Picture Credit: Care2.comSaaS is slowly gaining adoption not just in the small and mid market range but also in big enterprises. According to a new Gartner report “Software as a Service 2009-2014”, the SaaS revenues within the enterprise software market will grow in 2010 by 14.1 percent from the 2009 revenues. In 2009, the revenues were $7.5 billion and it is growing to $8.5 billion this year.
Worldwide software as a service (SaaS) revenue within the enterprise application software market is forecast to surpass $8.5 billion in 2010, up 14.1 percent from 2009 revenue of $7.5 billion, according to Gartner, Inc. The rapid adoption of SaaS has contributed to growth in varying degrees across the enterprise software markets. There will be a shift in total SaaS revenue from just over 10 percent of the combined markets in 2009, to more than 16 percent of these combined markets in 2014.
According to Sharon Mertz, Research Director at Gartner, the reason for this rapid growth is the leaner economic period. The difficult economic times sort of forced the businesses to adopt SaaS as a cost cutting option and they eventually got used to the SaaS way of doing things, leading to more SaaS and cloud computing adoption. I would like to add that increasing maturity of the SaaS applications combined with meeting some of the integration challenges has also played a role in the adoption. 
Sharon Mertz also pointed out 
Adoption varies between and within markets, and although use is expanding to a wider range of applications and solutions, the most widespread use is still characterized by horizontal applications with common processes, among distributed virtual workforce teams and within Web 2.0 initiatives.
As the adoption grows, we are going to see more and more vendors moving to offering SaaS version of their products resulting in increased competition and more options to the customers. However, key challenges remain and we need to address them fast before we see a more ubiquitous adoption. Some of the challenges include
  • Increased security and transparency in the process
  • Better SLAs
  • Open APIs to facilitate data portability
  • Supporting open formats
  • Ensuring that the software bloat from the traditional software era doesn’t translate into browser bloat in the SaaS era. To do this, vendors need to adopt open technologies like HTML5 and, also, work with browser vendors to make browsers leaner. One way they can do this is by participating in the development process of some of the open source browsers.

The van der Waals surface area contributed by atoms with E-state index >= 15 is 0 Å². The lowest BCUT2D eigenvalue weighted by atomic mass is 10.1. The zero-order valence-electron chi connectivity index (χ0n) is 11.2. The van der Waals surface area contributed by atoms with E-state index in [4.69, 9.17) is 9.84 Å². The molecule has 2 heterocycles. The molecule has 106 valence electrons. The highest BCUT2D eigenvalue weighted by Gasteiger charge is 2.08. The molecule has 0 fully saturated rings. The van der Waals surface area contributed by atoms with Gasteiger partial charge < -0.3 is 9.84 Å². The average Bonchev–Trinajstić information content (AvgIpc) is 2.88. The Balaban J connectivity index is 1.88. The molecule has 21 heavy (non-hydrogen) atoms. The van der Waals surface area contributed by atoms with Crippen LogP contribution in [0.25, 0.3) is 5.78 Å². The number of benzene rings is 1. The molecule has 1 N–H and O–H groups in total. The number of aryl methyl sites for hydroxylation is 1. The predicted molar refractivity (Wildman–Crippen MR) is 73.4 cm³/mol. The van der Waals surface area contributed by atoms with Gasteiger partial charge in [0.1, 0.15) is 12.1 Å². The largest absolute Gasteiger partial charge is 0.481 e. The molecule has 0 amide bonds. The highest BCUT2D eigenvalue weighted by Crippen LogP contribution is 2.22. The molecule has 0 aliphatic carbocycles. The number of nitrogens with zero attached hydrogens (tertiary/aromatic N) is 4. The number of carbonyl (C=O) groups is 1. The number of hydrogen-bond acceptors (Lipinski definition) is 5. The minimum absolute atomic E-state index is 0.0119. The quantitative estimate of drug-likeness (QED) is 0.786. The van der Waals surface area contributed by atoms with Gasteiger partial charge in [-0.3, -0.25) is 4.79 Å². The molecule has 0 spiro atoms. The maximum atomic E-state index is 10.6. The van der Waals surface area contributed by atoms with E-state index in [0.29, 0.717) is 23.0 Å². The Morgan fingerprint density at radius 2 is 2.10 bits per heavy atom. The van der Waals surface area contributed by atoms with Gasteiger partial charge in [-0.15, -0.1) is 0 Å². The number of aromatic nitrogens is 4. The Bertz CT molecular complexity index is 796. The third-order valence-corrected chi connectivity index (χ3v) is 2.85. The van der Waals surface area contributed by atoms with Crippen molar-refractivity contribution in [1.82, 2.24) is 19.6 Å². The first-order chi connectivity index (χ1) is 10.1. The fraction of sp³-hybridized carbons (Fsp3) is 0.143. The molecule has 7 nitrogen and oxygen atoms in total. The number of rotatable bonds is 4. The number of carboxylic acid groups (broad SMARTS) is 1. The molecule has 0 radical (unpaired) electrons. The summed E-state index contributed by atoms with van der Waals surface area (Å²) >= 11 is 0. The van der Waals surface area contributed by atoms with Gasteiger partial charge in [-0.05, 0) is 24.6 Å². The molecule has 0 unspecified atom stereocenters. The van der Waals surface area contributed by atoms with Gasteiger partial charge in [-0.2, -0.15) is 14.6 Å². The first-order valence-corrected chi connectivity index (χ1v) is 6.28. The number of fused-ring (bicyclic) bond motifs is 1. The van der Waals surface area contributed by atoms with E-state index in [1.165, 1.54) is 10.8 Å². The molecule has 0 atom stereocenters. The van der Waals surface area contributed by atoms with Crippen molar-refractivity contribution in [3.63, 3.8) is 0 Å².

The bottom line is that SaaS is growing big and it is just a matter of time before bloated desktop applications become part of the history.
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Krishnan Subramanian

Krish dons several avatars including entrepreneur in exile, analyst cum researcher, technology evangelist, blogger, ex-physicist, social/political commentator, etc.. My main focus is research and analysis on various high impact topics in the fields of Open Source, Cloud Computing and the interface between them. I also evangelize Open Source and Cloud Computing in various media outlets, blogs and other public forums. I offer strategic advise to both Cloud Computing and Open Source providers and, also, help other companies take advantage of Open Source and Cloud Computing. In my opinion, Open Source commoditized software and Cloud Computing commoditized computing resources. A combination of these two developments offers a strong competitive advantage to companies of all sizes and shapes. Due to various factors, including fear, the adoption of both Open Source and Cloud Computing are relatively slow in the business sector. So, I take it upon myself to clear any confusion in this regard and educate, enrich and advise users/customers to take advantage of the benefits offered by these technologies. I am also a managing partner in two consulting companies based in India. I blog about Open Source topics at http://open.krishworld.com and Cloud Computing related topics at http://www.cloudave.com.

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